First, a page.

Thought Leadership

Click and Connect: SEiSMiC Society Shifts That Are Changing the Way We Live and Work

The Millennium has seen seismic shifts in society that are changing the way we live and work. Citizens and communities are joining together to create a climate for change. Their focus is on working together and influencing governments to improve lives. Alongside this we are also seeing what has been referred to as a “health epidemic”, pressures caused by demographic changes, and a range of equality issues.

Connected citizens and communities creating the climate for change

Jessica Leber, author of Co-Exist World Changing Idea, wrote that “Peaceful Protests – slow and steady are winning the race to create change”. When discussing “peaceful protests” the discussion immediately moves to media news of ordinary people taking to the streets to correct an injustice. The internet and mobile phones have further expanded the societal revolution by creating social voices – just a “click to connect with individuals worldwide”. Connected citizens and communities are making their voices heard through a host of social media such as Twitter, WhatsApp and Instagram. These connected communities have become the drivers for global societal change. “The power of one, if fearless and focused is formidable, but the power of many working together is better.” (Gloria Macapagel Arroyo).

When governments or public bodies are not listening or addressing societal problems people are doing it for themselves. An inspirational story of a community working together can be found in the city of Detroit, which was crumbling following the collapse of the car industry. Amy Kaherl founded Detroit Soup, saying “we don’t have to wait to ask for permission – we can do this for ourselves”.


Based on the crowd-funding concept, members of Detroit Soup a) cook soup together as a bonding experience and b) generate income by charging $5 per person for the soup . Members of the community come along and are pitched business ideas by other members of the community. After the soup has been eaten a vote is held to decide which business idea will be funded. SOUP’s micro grants have created a network of social enterprises, building skills and social value which have helped to regenerate the city. Homeless and unemployed people have got jobs, homes, new skills and, as important, self-worth.

The collapse of the banking system created a culture of distrust across the world about banking sector ethics due to huge bonuses for banking staff whilst loan facilities were tightened, forcing those who can least afford high interest rates to seek credit from unscrupulous sources. To help mitigate this, charities and communities have started to offer their own “payday loans” at an interest rate that stops individuals spiralling into debt. The societal shift of “people over banks” is continuing without abatement in sight.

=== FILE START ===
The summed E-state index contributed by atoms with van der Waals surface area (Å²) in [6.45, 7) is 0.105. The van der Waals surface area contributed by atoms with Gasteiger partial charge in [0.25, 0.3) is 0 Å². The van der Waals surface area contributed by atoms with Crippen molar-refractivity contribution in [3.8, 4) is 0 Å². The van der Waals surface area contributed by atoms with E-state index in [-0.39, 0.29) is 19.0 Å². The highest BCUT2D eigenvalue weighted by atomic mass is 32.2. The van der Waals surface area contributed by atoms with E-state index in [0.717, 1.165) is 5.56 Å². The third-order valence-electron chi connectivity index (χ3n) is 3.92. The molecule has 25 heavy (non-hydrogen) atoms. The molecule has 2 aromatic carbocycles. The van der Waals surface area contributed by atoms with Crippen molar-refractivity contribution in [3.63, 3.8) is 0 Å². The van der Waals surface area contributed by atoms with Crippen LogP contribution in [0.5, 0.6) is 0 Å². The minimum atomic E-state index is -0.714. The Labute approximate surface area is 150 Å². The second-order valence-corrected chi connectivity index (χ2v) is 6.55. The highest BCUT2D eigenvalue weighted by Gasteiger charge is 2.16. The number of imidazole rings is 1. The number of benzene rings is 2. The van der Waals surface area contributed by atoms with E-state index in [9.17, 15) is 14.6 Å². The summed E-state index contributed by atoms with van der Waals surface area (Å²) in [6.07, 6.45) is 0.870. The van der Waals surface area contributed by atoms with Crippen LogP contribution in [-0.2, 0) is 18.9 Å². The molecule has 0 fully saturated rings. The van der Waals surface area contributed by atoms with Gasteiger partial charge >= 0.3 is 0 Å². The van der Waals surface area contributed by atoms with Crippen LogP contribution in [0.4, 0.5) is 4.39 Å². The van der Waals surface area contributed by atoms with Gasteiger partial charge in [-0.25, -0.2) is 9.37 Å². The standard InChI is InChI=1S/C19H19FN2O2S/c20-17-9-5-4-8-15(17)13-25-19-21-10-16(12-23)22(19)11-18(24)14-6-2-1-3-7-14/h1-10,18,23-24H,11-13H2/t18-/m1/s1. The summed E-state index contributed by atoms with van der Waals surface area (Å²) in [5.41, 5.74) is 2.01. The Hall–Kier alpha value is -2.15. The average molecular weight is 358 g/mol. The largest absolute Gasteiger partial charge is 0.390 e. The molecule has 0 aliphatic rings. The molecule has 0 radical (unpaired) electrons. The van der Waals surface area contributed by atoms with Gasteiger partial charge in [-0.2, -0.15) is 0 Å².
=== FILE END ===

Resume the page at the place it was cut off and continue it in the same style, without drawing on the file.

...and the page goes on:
The Social Value Act (2012) was a response to a growing societal voice that public money generated through taxation of citizens should be used to improve local communities by procuring services/products through local enterprises. “Public money generating community growth and economic worth”. However the top down rather than bottom up “SOUP” approach to regenerating communities has yet to realise its ambition.

With modern global communication there is no escaping powerful imagery of injustices and human suffering. The “consciousness” of ordinary people has been stirred. People now care about where goods are sourced and the human cost of low cost items. They care if supermarkets have been lax about the origin of products – and vote with their feet. They care if humans are traficked for money or forced into bonded labour. The Modern Slavery Act (2015) is a result of deep seated concern that human beings are being used as commodities. Businesses are now expected to start to ensure the supply chain that brings products to market is free from modern slavery. Society has shifted and a new era of caring has emerged with people thinking that “it’s about us as a society”.

Pay Inequality

America’s focus on income equality was highlighted when President Obama called the growing inequality in society “the deining challenge of our time”. In Britain, Channel 4 highlighted that 20% of employees in Britain were paid below the rate deemed necessary for a basic standard of living. The boss of Next, who earns £4 million a year and pays shop workers £6.70 an hour, sparked a row by declaring the “living wage “irrelevant” with no basis in reality”. This is just one example of those who have not supported the concept of the living wage. However, in a move to improve wages in 2015 the British government increased the minimum wage by 3% to £6.70 per hour. The TUC responded by saying that the increase will not be enough to end in-work poverty.

The consequences of not addressing the growing number of hard working people who live in poverty are large – including increasing burdens on social services and decreasing motivation for people to ind work. Income inequality needs to be addressed. Maintaining social cohesion and equality is a global issue that will require a collective political and societal approach.


Along with equality of income sits the thorny issue of maintaining population growth. Across the developed world the birth rate is declining. For example, in Italy the birth rate has dropped to 1.6 and the US has also plummeted to a record low 1.86. In Britain there was a bit of a baby boom between 2001- 2012 when live births rose to 1.94 in 2012 but decreased in 2013 to 1.85 births.